Horace speaks with indignation of the effeminacy prevalent in the camp of Antony and Cleopatra : and its effect in occasioning the desertion of the Gallogræci :

Interque signa turpe militaria

Sol aspicit conopeum.
Ad hoc frementes verterant bis mille equos

Galli, canentes Cæsarem;
Hostiliumque navium portu latent

Puppes sinistrorsum sitæ.

The Kwwwtelov was a sort of tent-bed, in common use with the Egyptians as a protection against mosquitos, from the Greek xúywnes, in Latin culices

; but queens and princesses were very splendid and luxurious in the furniture of those beds.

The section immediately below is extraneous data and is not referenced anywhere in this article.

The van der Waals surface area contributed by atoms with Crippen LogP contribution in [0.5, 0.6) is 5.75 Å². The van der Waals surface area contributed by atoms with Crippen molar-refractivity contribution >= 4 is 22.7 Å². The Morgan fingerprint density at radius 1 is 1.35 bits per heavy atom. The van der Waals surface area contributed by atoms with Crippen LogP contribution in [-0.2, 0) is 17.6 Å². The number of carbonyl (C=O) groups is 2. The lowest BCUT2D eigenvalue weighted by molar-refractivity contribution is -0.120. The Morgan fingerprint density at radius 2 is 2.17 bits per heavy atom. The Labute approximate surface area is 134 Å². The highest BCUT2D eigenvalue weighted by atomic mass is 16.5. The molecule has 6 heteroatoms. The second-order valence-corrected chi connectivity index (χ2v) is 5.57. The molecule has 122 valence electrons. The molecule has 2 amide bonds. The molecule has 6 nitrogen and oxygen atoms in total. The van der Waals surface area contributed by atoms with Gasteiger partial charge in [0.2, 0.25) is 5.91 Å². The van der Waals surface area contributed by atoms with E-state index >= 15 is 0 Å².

The following protest in the Art of Poetry, against destroying the probability of dramatic representation by the introduction of such chimæras as nurses and foolish mothers frighten children with, is well pointed by the spectre which was supposed after seducing to devour young persons, and derived its name from the Greek acesòs, meaning the gullet or gluttony

Ficta voluptatis causa sint proxima veris;
Ne, quodcunque volet; poscat sibi fabula credi;
Nec pransæ Lamiæ vivum puerum extrahat alvo.

Horace seems to think that who drives fat oxen must himself be fat; and that Homer and Ennius must have acquired gout as well as fame by their praises of wine:

Laudibus arguitur vini vinosus Homerus.
Ennius ipse pater nunquam nisi potus ad arma
Prosiluit dicenda.


Proximus ejusdem properabat Acilius ævi